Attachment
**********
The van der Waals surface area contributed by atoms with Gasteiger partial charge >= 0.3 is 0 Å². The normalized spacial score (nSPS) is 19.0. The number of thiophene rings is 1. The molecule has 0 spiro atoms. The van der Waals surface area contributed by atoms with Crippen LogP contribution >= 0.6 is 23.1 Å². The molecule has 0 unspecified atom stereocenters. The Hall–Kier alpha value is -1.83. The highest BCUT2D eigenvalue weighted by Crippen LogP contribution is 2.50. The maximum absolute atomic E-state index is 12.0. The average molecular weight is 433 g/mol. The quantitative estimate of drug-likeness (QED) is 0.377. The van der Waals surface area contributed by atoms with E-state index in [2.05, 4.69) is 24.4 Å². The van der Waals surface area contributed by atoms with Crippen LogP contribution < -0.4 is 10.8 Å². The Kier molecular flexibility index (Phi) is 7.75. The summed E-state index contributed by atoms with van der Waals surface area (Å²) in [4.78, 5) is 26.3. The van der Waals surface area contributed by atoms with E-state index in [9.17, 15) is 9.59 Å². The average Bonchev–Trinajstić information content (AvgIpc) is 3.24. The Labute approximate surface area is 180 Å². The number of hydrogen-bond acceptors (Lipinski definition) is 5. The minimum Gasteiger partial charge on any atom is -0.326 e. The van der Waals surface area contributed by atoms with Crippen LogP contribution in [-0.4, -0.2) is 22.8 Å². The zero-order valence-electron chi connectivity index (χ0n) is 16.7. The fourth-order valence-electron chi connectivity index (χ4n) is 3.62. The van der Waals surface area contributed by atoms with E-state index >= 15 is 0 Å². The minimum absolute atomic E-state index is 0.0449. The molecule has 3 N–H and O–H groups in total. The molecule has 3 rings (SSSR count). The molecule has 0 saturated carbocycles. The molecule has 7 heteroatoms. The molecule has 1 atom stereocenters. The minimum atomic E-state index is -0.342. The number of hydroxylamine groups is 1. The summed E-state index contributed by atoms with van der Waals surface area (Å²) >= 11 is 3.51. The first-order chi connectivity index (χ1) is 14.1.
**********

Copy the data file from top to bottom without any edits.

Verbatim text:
The van der Waals surface area contributed by atoms with Gasteiger partial charge >= 0.3 is 0 Å². The normalized spacial score (nSPS) is 19.0. The number of thiophene rings is 1. The molecule has 0 spiro atoms. The van der Waals surface area contributed by atoms with Crippen LogP contribution >= 0.6 is 23.1 Å². The molecule has 0 unspecified atom stereocenters. The Hall–Kier alpha value is -1.83. The highest BCUT2D eigenvalue weighted by Crippen LogP contribution is 2.50. The maximum absolute atomic E-state index is 12.0. The average molecular weight is 433 g/mol. The quantitative estimate of drug-likeness (QED) is 0.377. The van der Waals surface area contributed by atoms with E-state index in [2.05, 4.69) is 24.4 Å². The van der Waals surface area contributed by atoms with Crippen LogP contribution < -0.4 is 10.8 Å². The Kier molecular flexibility index (Phi) is 7.75. The summed E-state index contributed by atoms with van der Waals surface area (Å²) in [4.78, 5) is 26.3. The van der Waals surface area contributed by atoms with E-state index in [9.17, 15) is 9.59 Å². The average Bonchev–Trinajstić information content (AvgIpc) is 3.24. The Labute approximate surface area is 180 Å². The number of hydrogen-bond acceptors (Lipinski definition) is 5. The minimum Gasteiger partial charge on any atom is -0.326 e. The van der Waals surface area contributed by atoms with Crippen LogP contribution in [-0.4, -0.2) is 22.8 Å². The zero-order valence-electron chi connectivity index (χ0n) is 16.7. The fourth-order valence-electron chi connectivity index (χ4n) is 3.62. The van der Waals surface area contributed by atoms with E-state index >= 15 is 0 Å². The minimum absolute atomic E-state index is 0.0449. The molecule has 3 N–H and O–H groups in total. The molecule has 3 rings (SSSR count). The molecule has 0 saturated carbocycles. The molecule has 7 heteroatoms. The molecule has 1 atom stereocenters. The minimum atomic E-state index is -0.342. The number of hydroxylamine groups is 1. The summed E-state index contributed by atoms with van der Waals surface area (Å²) >= 11 is 3.51. The first-order chi connectivity index (χ1) is 14.1.